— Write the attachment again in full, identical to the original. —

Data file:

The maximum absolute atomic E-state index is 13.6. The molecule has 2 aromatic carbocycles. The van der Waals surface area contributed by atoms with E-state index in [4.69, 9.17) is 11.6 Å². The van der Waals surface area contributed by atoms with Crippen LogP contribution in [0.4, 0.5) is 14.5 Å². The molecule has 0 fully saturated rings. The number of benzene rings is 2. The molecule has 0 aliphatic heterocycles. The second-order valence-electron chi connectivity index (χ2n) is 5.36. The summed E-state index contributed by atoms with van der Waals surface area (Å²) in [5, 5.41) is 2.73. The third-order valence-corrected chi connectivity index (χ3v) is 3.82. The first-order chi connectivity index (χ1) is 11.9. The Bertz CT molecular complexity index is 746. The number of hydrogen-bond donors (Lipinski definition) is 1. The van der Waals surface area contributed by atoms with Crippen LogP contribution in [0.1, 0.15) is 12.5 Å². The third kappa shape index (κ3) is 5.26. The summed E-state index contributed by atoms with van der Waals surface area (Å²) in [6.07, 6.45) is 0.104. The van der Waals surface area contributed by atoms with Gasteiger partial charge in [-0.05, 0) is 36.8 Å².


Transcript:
The maximum absolute atomic E-state index is 13.6. The molecule has 2 aromatic carbocycles. The van der Waals surface area contributed by atoms with E-state index in [4.69, 9.17) is 11.6 Å². The van der Waals surface area contributed by atoms with Crippen LogP contribution in [0.4, 0.5) is 14.5 Å². The molecule has 0 fully saturated rings. The number of benzene rings is 2. The molecule has 0 aliphatic heterocycles. The second-order valence-electron chi connectivity index (χ2n) is 5.36. The summed E-state index contributed by atoms with van der Waals surface area (Å²) in [5, 5.41) is 2.73. The third-order valence-corrected chi connectivity index (χ3v) is 3.82. The first-order chi connectivity index (χ1) is 11.9. The Bertz CT molecular complexity index is 746. The number of hydrogen-bond donors (Lipinski definition) is 1. The van der Waals surface area contributed by atoms with Crippen LogP contribution in [0.1, 0.15) is 12.5 Å². The third kappa shape index (κ3) is 5.26. The summed E-state index contributed by atoms with van der Waals surface area (Å²) in [6.07, 6.45) is 0.104. The van der Waals surface area contributed by atoms with Gasteiger partial charge in [-0.05, 0) is 36.8 Å².